Tuesday, October 24, 2006

Dove Campaign: Too late for the rest of us …

The Dove Campaign for Real Beauty strikes again, this time without curvy flabby thighs or pudgy stomachs. Watch the Dove Evolution video and be totally mesmerized how they take a plain Jane and transform her into a gorgeous model. This is a great example of the brilliant minds at Ogilvy & Mather, specifically Janet Kestin, their dynamic Chief Creative Officer. The breakthrough film is another attempt by Unilever to give women and girls fodder to talk about their bodies, self-esteem and that ultimately “normal is the new beautiful.” I love video, it is extremely well done … but sadly it’s a message that is too late for many of us. It’s a great marketing and PR stunt no doubt supported by the YouTube posting, but the beauty industry has perpetrated its assault on women for decades and prospering by the billions each and every year. And it’s getting worse.

My friends and I, like millions of women out there, are in constant search for “hope in a jar” be it in the form of glycolic acid creams, cellulite lotions or skin firming gels – we have been marketed to death on how to “get the look.” The fashion industry, along with those extreme makeover shows are indeed to blame for our distorted views of beauty, but at the end of the day we choose to plunk down hundreds of dollars for LA MER skin creams or Restylane injections to wipe away the ravages of time. The beauty images out there are just too hard to ignore.

I’m sorry, but I don’t want to look like those flabby Dove girls. They may be proud of their curves, but I’m not. I got more “junk in the trunk” than J-Lo and Shakira combined and I loathe every wrinkle on my face. Further, what woman doesn’t know that today’s top models are completely enhanced, but you know what? It doesn’t matter -- the damage is done. Those images are burned in our minds. We grew up with the blonde perfect Barbie, Twiggy and Kate Moss under our noses and society is not shifting its perception of beauty any time soon. Sorry Dove.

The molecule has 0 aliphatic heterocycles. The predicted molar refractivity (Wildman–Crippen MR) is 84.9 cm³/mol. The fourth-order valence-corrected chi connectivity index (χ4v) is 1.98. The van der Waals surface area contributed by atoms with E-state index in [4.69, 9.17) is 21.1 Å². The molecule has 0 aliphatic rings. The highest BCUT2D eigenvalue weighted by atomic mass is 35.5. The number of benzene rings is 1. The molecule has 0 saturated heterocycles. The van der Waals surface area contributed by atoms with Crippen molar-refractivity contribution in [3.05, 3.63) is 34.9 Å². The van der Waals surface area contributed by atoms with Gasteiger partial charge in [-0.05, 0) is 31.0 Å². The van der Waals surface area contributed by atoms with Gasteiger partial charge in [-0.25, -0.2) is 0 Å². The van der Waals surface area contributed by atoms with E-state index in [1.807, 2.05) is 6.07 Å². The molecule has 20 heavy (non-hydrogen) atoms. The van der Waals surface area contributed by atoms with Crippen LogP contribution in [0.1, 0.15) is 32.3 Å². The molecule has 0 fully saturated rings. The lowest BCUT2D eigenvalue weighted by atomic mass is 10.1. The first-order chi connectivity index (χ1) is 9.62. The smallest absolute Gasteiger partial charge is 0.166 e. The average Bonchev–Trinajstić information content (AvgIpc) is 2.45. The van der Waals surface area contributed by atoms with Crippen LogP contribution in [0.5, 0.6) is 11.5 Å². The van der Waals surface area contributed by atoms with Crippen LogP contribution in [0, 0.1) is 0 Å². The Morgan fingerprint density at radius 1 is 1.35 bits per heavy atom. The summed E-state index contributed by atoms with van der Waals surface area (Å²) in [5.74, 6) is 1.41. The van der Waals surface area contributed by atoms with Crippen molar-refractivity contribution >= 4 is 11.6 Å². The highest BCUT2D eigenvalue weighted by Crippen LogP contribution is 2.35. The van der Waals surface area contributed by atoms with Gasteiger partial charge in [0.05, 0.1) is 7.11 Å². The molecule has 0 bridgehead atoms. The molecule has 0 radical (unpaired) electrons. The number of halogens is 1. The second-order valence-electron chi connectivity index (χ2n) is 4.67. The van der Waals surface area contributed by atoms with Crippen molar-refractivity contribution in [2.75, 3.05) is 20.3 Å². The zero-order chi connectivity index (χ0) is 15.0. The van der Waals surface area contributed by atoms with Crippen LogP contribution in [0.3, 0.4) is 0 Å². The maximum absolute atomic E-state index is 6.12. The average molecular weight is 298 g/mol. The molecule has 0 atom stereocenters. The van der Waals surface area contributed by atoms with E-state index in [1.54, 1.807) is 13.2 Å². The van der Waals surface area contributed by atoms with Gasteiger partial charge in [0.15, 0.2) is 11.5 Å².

I completely understand Dove’s intentions and they seem genuine (I’m sure they want to sell some product too) – but it won’t work on me and millions like me. And what’s really sad is my bone skinny five-year old daughter questions if she is “fat” -- is it too late for her as well?


Amaka Paul said...

I have a 10-year old skinny daughter as well, who keeps asking me if she's too skinny!
I think that even though the damage has been done on our generation, we still can salvage our children's perception of beauty.
I tell my daughter, Naomi, how lovely she is the way she is and that beauty is in the mind, not "of the body".... I believe she is getting the message.
As for the Dove campaign, on the contrary, it should be advertised all over the world! I think the modelling world is finally beginning to see that 'skinny does not necessarily mean beautiful'; an example was the ban on skinny models in Madrid last month.
We will get there sooner than you think.

Julie Rusciolelli said...

Totally agree with you! Dove should continue this campaign, but the message will be for the generation behind us who may still have a chance. But when media report on Demi Moore getting a "knee-lift" because she has sagging knees (can they do that surgery?), the issue of "beautifying" onself has become news fodder and we can't escape it. First we had to keep up with our neighbor's lawn -- and now this! Will it ever end?